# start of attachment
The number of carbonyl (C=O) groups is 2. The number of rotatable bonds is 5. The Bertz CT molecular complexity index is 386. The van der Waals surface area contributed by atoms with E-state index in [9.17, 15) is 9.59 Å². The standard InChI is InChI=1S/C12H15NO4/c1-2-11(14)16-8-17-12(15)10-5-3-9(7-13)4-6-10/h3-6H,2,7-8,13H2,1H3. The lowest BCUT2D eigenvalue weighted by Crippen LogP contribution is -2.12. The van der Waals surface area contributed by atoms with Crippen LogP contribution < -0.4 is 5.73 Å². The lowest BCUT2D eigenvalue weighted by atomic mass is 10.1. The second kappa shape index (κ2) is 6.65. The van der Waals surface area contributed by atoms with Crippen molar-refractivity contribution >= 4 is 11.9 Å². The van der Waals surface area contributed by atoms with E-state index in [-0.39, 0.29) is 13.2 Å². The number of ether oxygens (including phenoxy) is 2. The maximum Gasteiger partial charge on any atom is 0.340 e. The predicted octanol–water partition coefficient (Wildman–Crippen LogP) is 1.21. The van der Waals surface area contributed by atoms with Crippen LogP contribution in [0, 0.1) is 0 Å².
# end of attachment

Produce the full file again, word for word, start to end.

The number of carbonyl (C=O) groups is 2. The number of rotatable bonds is 5. The Bertz CT molecular complexity index is 386. The van der Waals surface area contributed by atoms with E-state index in [9.17, 15) is 9.59 Å². The standard InChI is InChI=1S/C12H15NO4/c1-2-11(14)16-8-17-12(15)10-5-3-9(7-13)4-6-10/h3-6H,2,7-8,13H2,1H3. The lowest BCUT2D eigenvalue weighted by Crippen LogP contribution is -2.12. The van der Waals surface area contributed by atoms with Crippen LogP contribution < -0.4 is 5.73 Å². The lowest BCUT2D eigenvalue weighted by atomic mass is 10.1. The second kappa shape index (κ2) is 6.65. The van der Waals surface area contributed by atoms with Crippen molar-refractivity contribution >= 4 is 11.9 Å². The van der Waals surface area contributed by atoms with E-state index in [-0.39, 0.29) is 13.2 Å². The number of ether oxygens (including phenoxy) is 2. The maximum Gasteiger partial charge on any atom is 0.340 e. The predicted octanol–water partition coefficient (Wildman–Crippen LogP) is 1.21. The van der Waals surface area contributed by atoms with Crippen LogP contribution in [0, 0.1) is 0 Å².